Herold Meyerson of the Washington Post is a not a very good columnist. But he is a great ad copy writer that should be working on Madison Avenue. Oh, I won't say that all ad copy is filled with lies, but if lies sell then Meyerson would be the best of them all. Anyone that reads his April 7 pro-union column can only come away marveling at the malarkey this guy is peddling to sell the union cause.
Meyerson begins by lamenting the troubles that unions have seen over the last few decades. Union membership has dropped to all time lows in this country and Meyerson is all about the wearing of sackcloth and the gnashing of teeth over it. But he sees hope in a recent effort to gather several union chiefs together in a sort of cooperative effort to flog unions on Capitol Hill, a sort of uber lobbying organization that will be charged with strong-arming Congress to accede to union demands.
But one thing he doesn't get is that Americans just don't like unions. They have bad reputations as economy wreckers, thugs, and thieves. It's obvious that this is the case because, after all, union membership has fallen through the floor.
On the other hand, maybe he does "get it" that regular, everyday Americans are wary of unions and don't trust them. In his April 7 ad copy for unions posing as a column, he almost seems to admit that unions are hated by workers and that only the iron boot heel of government can help unions grow.
The unification is the result of both dashed hopes and new hopes. The dashed hopes are those of the founders of Change to Win, who argued that by focusing on organizing rather than politics, they could reverse the decline in union membership. That proved not to be the case, which is why all of labor now sees passage of the Employee Free Choice Act, which would protect workers' right to join unions, as key to their expansion -- or survival.
So, why did the ideas of Change to Win not work? Why did union membership fall despite that Change to Win tried their best to enroll more American workers in unions. What else could it be than that American workers don't want to join unions?
So, what's the solution as far as unions are concerned? Why, run to Congress to try to change the rules so that more Americans are forced into unions anyway, what else? You see, unions don't give a flying fig that workers don't want them around. They want Congress to make rules so that they can grow their membership quite despite what workers seem to want.
No wonder they want to get rid of the secret ballot. Unions don't CARE what the workers think about anything anyway so who needs an election?
But, let's get back to Meyerson's obsequious ad copy for unions. Meyerson praises a recent coupling of unions in California as the model of peace and harmony for unionism to come.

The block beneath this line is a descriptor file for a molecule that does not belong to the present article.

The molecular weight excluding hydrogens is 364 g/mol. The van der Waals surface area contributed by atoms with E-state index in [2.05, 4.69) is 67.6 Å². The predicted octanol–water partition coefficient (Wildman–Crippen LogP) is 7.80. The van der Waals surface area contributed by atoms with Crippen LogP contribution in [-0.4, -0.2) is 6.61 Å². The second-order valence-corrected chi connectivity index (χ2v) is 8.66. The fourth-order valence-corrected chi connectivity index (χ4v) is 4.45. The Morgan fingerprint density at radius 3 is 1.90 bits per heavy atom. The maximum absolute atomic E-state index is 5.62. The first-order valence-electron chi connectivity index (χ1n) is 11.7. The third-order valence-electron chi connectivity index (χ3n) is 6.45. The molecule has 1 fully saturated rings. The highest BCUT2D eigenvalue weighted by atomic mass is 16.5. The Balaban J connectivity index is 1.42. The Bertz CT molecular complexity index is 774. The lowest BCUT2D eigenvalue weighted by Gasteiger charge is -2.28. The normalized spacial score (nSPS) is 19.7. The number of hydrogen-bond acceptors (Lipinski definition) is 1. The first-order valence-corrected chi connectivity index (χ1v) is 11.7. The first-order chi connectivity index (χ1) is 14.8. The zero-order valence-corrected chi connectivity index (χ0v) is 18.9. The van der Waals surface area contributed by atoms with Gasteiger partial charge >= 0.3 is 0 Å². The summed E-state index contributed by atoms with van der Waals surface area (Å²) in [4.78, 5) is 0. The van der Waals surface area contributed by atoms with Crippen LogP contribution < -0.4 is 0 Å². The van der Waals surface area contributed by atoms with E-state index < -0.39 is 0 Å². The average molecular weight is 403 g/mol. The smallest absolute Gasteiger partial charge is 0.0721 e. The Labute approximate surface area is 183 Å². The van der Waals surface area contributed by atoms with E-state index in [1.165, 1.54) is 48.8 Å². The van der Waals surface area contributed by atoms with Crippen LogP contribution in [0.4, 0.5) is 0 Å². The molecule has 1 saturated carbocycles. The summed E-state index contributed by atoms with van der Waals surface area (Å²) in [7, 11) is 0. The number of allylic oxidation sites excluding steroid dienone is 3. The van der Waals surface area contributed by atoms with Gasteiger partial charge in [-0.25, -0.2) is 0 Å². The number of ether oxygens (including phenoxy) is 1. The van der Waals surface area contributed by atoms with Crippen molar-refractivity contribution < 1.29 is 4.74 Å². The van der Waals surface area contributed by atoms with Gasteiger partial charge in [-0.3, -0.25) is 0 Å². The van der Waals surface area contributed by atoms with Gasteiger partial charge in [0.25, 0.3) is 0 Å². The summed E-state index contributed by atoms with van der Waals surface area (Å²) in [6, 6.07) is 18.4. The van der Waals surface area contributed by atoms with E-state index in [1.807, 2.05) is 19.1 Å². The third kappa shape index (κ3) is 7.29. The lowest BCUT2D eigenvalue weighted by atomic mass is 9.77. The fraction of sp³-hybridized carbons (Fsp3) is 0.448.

Any doubters that Democratic victories last year have prompted union unity should consider an even more remarkable alliance of unions that have long been mortal enemies: the Service Employees International Union (SEIU), half of whose 2 million members are employed in health care, and the California Nurses Association (CNA), which recently merged with other state nurses' organizations to form a national union. Both are likely to be members of the new federation. After more than a decade of subverting each other's organizing drives and placing rival health-care initiatives on the same state ballots, the two have agreed to respect each other's jurisdictions (CNA will organize nurses and SEIU other health-care workers), to work together to organize major hospital chains and to lobby for universal health care.
This is as dishonest a paragraph as any of the most blatant propaganda you'll find. This wonderful "alliance" was anything but voluntary. In truth the SEIU performed a hostile take over of the CNA. In truth the CNA is now effectively controlled by SEIU president Andy Stern in total. There is no harmonious "cooperation" between two unions. There is the SEIU owning the CNA lock, stock and barrel with the CNA existing on paper only and that is all. This peaceful "alliance" is in Meyerson's little head and in the propaganda released by the SEIU but not in the minds of the many thousands of CNA members that spent the better part of the last two years picketing the SEIU and being undermined by Stern. Heck, Stern even deposed many of the CNA's union officials and put in his own puppets in their place.
The "unity" Meyerson describes is fantasy created by a war on the CNA launched by the avarice of Andy Stern, a man that plans to do the same to any other small union that tries to resist his take over bid or gets in the way of his empire building.
To give an example, it would be like saying that the Confederacy willingly rejoined the Union in 1865 right after the Civil War. Sure they rejoined... because they were devastated by 5 years of war, were conquered by force of arms, had Union troops in every capitol city and had no other choice! That is what happened between the powerful SEIU and the weaker CNA, Stern launched a war and won forcing his will on a vanquished CNA.
But in Meyerson's fantasy ad copy, it was a fortuitous joining of equals bent on love and harmony. What rot!
So, I would like to nominate Harold Meyerson as the best advertisement writer I've yet seen. He's a veritable Leni Riefenstahl of union flacks. Way to go Harry, old buddy. You're the tops.